Following an election campaign marked by an anti-indigenous assimilationist speech on the first day of his term, current President Jair Bolsonaro edited Provisional Presidential Decree No. 870/2019, which, among other offensives, cut one of the oldest bodies of the Brazilian government, the National Indian Foundation (FUNAI), transferring the demarcation of indigenous and Quilombola lands to Ministry of Agriculture, Livestock, and Food Supply (MAPA), a portfolio historically led by the agribusiness lobby.
The Ministry of Agriculture is headed by farmer Tereza Cristina, one of the largest agribusiness political leaders in Brazil, known as the "poisonous muse." This year alone, she released 239 pesticides in the face of MAPA, 26% of them are banned in the European Union due to the risks to human health and the environment.
One of the consequences of this anti-environmental policy is precisely the considerable jump of the slash-and-burn in Brazil. It has spiked by 82% more compared to the same period last year, the highest and also the most significant number on record in 7 years in the country, according to the Programa Queimadas from the National Institute for Space Research (INPE)
Photo: Katie Maehler / Mídia NINJA
The correlation between deforestation, which increased only this year by 63% (INPE), and fire are intrinsic. The ten towns of the Amazon region that reported the most slash-and-burn also had 43% of deforestation detected by July. The records are higher in the states of Acre, Amazonas, Mato Grosso, Rondônia, and Roraima, where a significant population of our people resides. It is also in this region that most of the last isolated peoples in Brazil live, as reported by COIAB - The Coordination of Indigenous Organizations of the Brazilian Amazon (COIAB) in a recently published notation.
All of these crimes are unpunished and are incited on a daily basis by authorities such as the President of Brazil, the Ministry of the Environment, or Governors of states like Acre, who publicly stated that if any farmer was fined for environmental crime, he could appeal it with him, " for it is he who rules there now.”
Photo: Mídia NINJA
We know that indigenous territories are the most preserved in the world. In the Brazilian Amazon, communities protect 27% of the forest; forest reserves provide 5.2 billion tons of water per day.
The United Nations (UN) report on climate change has, for the first time cited the strengthening of indigenous peoples 'and local communities' land rights as a solution to the climate crisis. The Intergovernmental Panel on Climate Change (IPCC) Special Report on Climate Change and Land, released in early August, recognizes that our traditional knowledge and sustainable management of our lands and forests is critical to reducing global emissions and removing CO2 from the atmosphere.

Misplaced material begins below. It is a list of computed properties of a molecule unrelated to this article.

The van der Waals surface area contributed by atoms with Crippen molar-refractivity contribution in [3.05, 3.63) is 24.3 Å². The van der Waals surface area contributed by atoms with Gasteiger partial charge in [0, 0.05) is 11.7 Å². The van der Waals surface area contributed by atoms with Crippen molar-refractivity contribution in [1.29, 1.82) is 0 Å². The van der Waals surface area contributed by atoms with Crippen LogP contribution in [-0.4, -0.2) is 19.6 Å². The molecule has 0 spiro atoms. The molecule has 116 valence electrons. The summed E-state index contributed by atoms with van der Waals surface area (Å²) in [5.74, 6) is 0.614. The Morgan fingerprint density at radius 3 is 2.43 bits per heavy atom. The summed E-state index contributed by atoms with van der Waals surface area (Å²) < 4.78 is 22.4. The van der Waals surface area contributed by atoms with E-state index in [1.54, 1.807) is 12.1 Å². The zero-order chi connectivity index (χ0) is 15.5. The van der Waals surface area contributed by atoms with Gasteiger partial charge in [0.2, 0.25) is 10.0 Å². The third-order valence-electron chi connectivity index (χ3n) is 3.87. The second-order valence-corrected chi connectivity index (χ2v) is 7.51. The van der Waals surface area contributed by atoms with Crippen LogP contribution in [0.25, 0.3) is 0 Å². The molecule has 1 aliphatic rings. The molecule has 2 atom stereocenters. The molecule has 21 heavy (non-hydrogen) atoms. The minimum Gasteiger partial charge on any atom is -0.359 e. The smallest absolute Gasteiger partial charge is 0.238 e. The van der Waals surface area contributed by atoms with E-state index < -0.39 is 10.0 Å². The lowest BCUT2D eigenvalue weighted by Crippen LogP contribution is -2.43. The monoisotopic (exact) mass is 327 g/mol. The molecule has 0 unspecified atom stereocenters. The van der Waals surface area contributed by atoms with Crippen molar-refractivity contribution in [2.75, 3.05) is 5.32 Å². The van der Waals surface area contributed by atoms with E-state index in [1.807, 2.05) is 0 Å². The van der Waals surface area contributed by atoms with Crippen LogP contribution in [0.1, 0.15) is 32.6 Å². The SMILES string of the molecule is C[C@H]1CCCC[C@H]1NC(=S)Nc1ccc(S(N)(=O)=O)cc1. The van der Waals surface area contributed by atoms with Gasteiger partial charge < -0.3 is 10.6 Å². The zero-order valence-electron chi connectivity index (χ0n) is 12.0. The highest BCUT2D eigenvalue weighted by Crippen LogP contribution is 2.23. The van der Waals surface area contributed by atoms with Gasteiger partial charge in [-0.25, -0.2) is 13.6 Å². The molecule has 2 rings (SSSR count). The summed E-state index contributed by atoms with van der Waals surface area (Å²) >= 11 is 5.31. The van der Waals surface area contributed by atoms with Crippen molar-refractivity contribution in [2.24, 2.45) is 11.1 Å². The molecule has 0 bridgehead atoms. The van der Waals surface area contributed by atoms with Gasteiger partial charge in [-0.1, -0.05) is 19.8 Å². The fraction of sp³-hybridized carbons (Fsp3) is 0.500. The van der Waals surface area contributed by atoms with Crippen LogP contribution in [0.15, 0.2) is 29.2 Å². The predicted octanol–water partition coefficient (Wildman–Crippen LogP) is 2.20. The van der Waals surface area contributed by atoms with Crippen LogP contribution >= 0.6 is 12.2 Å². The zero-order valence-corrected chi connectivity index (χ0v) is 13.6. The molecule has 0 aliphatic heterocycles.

Brazil has suffered the dismantling of FUNAI and environmental policies and inspections through the demoralization and dismantling of IBAMA, ICMBio, and INPE. Also, there are constant struggles with attempted criminalization on top of recurring lies against civil society organizations. Now, the indigenous peoples are forced to guard their own territories at their own risk.
We recently saw the case of the Munduruku people who expelled loggers and palm growers from their territories in the Sawré Muybu Indigenous Territory (southwestern Pará). The same happens in the north of Mato Grosso and many other regions of the Amazon.
In response to so many threats, from August 9 to 14, 2019, Brazil's Indigenous People Articulation (APIB) held the Indigenous Women's March in Brasilia, bringing together 2,500 women from over 130 different indigenous peoples, representing every region of Brazil. This initiative was the first of indigenous women carried out by the Brazil Indigenous Peoples Articulation at a national level.
The peoples faced with the worsening scenario are being pushed into a war that has no end in sight. They have an increasing need for the solidarity of national and international public opinion. The indigenous peoples lack the support of Brazilian institutions and international courts. That support is what they require to guarantee Justice and protection for themselves in Brazil; what was lacking in the recent case of the assassination of chief Emirá Wajãpi, in Amapá.
Photo: Leo Otero / Cobertura Colaborativa Marcha das Mulheres Indígenas
The attacks also come from the corporate field, which has accumulated major environmental disasters, such as the latest mining tragedies in Minas Gerais. These directly affected the populations living near large mining companies, such as the Krenak and Pataxó peoples, who relied on the Rio Doce and the Parauapeba River as essential ecosystems for their survival – some of them had to evacuate their habitat. The government, for its part, has not yet taken all reasonable measures to repair those affected by the major disasters, and is not being responsible and demanding justice from the corporations and multinationals that are in charge of the mining companies.